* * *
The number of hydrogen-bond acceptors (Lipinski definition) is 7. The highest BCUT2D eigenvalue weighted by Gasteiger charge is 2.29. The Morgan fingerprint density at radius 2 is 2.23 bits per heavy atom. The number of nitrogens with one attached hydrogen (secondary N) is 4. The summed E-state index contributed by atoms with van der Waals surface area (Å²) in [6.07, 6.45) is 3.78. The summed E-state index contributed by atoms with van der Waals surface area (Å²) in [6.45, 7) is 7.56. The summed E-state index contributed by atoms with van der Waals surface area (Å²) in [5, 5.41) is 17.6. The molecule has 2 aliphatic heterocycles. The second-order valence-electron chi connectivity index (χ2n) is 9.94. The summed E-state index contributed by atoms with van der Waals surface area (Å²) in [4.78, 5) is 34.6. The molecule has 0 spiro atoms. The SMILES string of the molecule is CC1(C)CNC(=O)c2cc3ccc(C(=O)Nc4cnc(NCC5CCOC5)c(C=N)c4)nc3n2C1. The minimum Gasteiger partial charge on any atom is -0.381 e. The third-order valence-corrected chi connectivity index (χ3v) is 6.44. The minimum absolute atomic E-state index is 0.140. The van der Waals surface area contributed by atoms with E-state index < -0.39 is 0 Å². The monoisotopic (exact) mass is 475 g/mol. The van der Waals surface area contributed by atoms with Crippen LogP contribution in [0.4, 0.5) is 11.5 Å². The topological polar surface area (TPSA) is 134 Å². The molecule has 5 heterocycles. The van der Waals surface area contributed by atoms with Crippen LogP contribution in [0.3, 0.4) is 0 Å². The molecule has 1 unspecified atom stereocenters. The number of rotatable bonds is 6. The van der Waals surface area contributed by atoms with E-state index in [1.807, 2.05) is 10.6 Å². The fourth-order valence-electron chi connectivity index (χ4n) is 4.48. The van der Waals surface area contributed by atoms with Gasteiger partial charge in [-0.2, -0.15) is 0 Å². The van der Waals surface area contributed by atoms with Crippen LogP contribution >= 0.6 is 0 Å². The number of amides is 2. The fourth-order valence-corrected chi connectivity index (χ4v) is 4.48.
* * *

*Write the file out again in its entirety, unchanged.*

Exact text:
The number of hydrogen-bond acceptors (Lipinski definition) is 7. The highest BCUT2D eigenvalue weighted by Gasteiger charge is 2.29. The Morgan fingerprint density at radius 2 is 2.23 bits per heavy atom. The number of nitrogens with one attached hydrogen (secondary N) is 4. The summed E-state index contributed by atoms with van der Waals surface area (Å²) in [6.07, 6.45) is 3.78. The summed E-state index contributed by atoms with van der Waals surface area (Å²) in [6.45, 7) is 7.56. The summed E-state index contributed by atoms with van der Waals surface area (Å²) in [5, 5.41) is 17.6. The molecule has 2 aliphatic heterocycles. The second-order valence-electron chi connectivity index (χ2n) is 9.94. The summed E-state index contributed by atoms with van der Waals surface area (Å²) in [4.78, 5) is 34.6. The molecule has 0 spiro atoms. The SMILES string of the molecule is CC1(C)CNC(=O)c2cc3ccc(C(=O)Nc4cnc(NCC5CCOC5)c(C=N)c4)nc3n2C1. The minimum Gasteiger partial charge on any atom is -0.381 e. The third-order valence-corrected chi connectivity index (χ3v) is 6.44. The minimum absolute atomic E-state index is 0.140. The van der Waals surface area contributed by atoms with E-state index < -0.39 is 0 Å². The monoisotopic (exact) mass is 475 g/mol. The van der Waals surface area contributed by atoms with Crippen LogP contribution in [0.4, 0.5) is 11.5 Å². The topological polar surface area (TPSA) is 134 Å². The molecule has 5 heterocycles. The van der Waals surface area contributed by atoms with Crippen LogP contribution in [0.3, 0.4) is 0 Å². The molecule has 1 unspecified atom stereocenters. The number of rotatable bonds is 6. The van der Waals surface area contributed by atoms with E-state index in [1.807, 2.05) is 10.6 Å². The fourth-order valence-electron chi connectivity index (χ4n) is 4.48. The van der Waals surface area contributed by atoms with Gasteiger partial charge in [-0.2, -0.15) is 0 Å². The van der Waals surface area contributed by atoms with Crippen LogP contribution >= 0.6 is 0 Å². The number of amides is 2. The fourth-order valence-corrected chi connectivity index (χ4v) is 4.48.